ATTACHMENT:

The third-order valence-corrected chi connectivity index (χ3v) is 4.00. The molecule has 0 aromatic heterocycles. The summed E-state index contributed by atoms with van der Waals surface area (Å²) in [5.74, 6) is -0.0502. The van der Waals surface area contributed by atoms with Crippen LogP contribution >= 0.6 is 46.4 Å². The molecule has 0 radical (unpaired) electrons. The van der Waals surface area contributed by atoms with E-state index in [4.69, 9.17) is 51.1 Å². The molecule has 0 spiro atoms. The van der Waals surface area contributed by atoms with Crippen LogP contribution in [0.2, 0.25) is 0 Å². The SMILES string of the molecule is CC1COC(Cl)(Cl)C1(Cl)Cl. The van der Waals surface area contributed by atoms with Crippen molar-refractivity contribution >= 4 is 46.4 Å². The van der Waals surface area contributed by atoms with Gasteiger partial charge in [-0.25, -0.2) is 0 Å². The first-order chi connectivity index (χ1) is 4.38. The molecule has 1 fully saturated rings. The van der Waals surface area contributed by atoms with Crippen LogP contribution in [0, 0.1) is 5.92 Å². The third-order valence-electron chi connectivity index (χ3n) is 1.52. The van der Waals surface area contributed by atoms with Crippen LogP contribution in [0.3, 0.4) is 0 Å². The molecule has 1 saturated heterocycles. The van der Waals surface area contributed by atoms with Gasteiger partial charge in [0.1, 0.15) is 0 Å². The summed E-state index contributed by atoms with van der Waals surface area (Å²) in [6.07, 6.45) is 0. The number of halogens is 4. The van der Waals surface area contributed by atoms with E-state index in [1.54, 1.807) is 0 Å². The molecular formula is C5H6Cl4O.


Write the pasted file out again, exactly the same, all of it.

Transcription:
The third-order valence-corrected chi connectivity index (χ3v) is 4.00. The molecule has 0 aromatic heterocycles. The summed E-state index contributed by atoms with van der Waals surface area (Å²) in [5.74, 6) is -0.0502. The van der Waals surface area contributed by atoms with Crippen LogP contribution >= 0.6 is 46.4 Å². The molecule has 0 radical (unpaired) electrons. The van der Waals surface area contributed by atoms with E-state index in [4.69, 9.17) is 51.1 Å². The molecule has 0 spiro atoms. The van der Waals surface area contributed by atoms with Crippen LogP contribution in [0.2, 0.25) is 0 Å². The SMILES string of the molecule is CC1COC(Cl)(Cl)C1(Cl)Cl. The van der Waals surface area contributed by atoms with Crippen molar-refractivity contribution >= 4 is 46.4 Å². The van der Waals surface area contributed by atoms with Gasteiger partial charge in [-0.25, -0.2) is 0 Å². The first-order chi connectivity index (χ1) is 4.38. The molecule has 1 fully saturated rings. The van der Waals surface area contributed by atoms with Crippen LogP contribution in [0, 0.1) is 5.92 Å². The third-order valence-electron chi connectivity index (χ3n) is 1.52. The van der Waals surface area contributed by atoms with Crippen LogP contribution in [0.3, 0.4) is 0 Å². The molecule has 1 saturated heterocycles. The van der Waals surface area contributed by atoms with Gasteiger partial charge in [0.1, 0.15) is 0 Å². The summed E-state index contributed by atoms with van der Waals surface area (Å²) in [6.07, 6.45) is 0. The number of halogens is 4. The van der Waals surface area contributed by atoms with E-state index in [1.54, 1.807) is 0 Å². The molecular formula is C5H6Cl4O.